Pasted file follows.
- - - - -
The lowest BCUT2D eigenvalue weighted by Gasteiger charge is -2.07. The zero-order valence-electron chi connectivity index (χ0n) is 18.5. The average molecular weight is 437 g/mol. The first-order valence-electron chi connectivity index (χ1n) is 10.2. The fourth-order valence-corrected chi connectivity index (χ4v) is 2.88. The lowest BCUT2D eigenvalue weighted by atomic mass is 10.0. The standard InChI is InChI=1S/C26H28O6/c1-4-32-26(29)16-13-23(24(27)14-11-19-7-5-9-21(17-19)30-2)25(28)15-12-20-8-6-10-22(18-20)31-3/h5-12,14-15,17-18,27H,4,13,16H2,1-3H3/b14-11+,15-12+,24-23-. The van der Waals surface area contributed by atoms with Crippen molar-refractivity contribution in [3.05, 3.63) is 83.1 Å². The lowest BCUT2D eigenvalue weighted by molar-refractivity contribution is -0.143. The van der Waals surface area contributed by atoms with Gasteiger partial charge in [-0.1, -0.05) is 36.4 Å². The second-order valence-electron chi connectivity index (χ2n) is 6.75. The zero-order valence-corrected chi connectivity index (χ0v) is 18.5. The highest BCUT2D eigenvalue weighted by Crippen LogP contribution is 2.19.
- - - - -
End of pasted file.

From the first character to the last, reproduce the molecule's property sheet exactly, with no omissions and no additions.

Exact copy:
The lowest BCUT2D eigenvalue weighted by Gasteiger charge is -2.07. The zero-order valence-electron chi connectivity index (χ0n) is 18.5. The average molecular weight is 437 g/mol. The first-order valence-electron chi connectivity index (χ1n) is 10.2. The fourth-order valence-corrected chi connectivity index (χ4v) is 2.88. The lowest BCUT2D eigenvalue weighted by atomic mass is 10.0. The standard InChI is InChI=1S/C26H28O6/c1-4-32-26(29)16-13-23(24(27)14-11-19-7-5-9-21(17-19)30-2)25(28)15-12-20-8-6-10-22(18-20)31-3/h5-12,14-15,17-18,27H,4,13,16H2,1-3H3/b14-11+,15-12+,24-23-. The van der Waals surface area contributed by atoms with Crippen molar-refractivity contribution in [3.05, 3.63) is 83.1 Å². The lowest BCUT2D eigenvalue weighted by molar-refractivity contribution is -0.143. The van der Waals surface area contributed by atoms with Gasteiger partial charge in [-0.1, -0.05) is 36.4 Å². The second-order valence-electron chi connectivity index (χ2n) is 6.75. The zero-order valence-corrected chi connectivity index (χ0v) is 18.5. The highest BCUT2D eigenvalue weighted by Crippen LogP contribution is 2.19.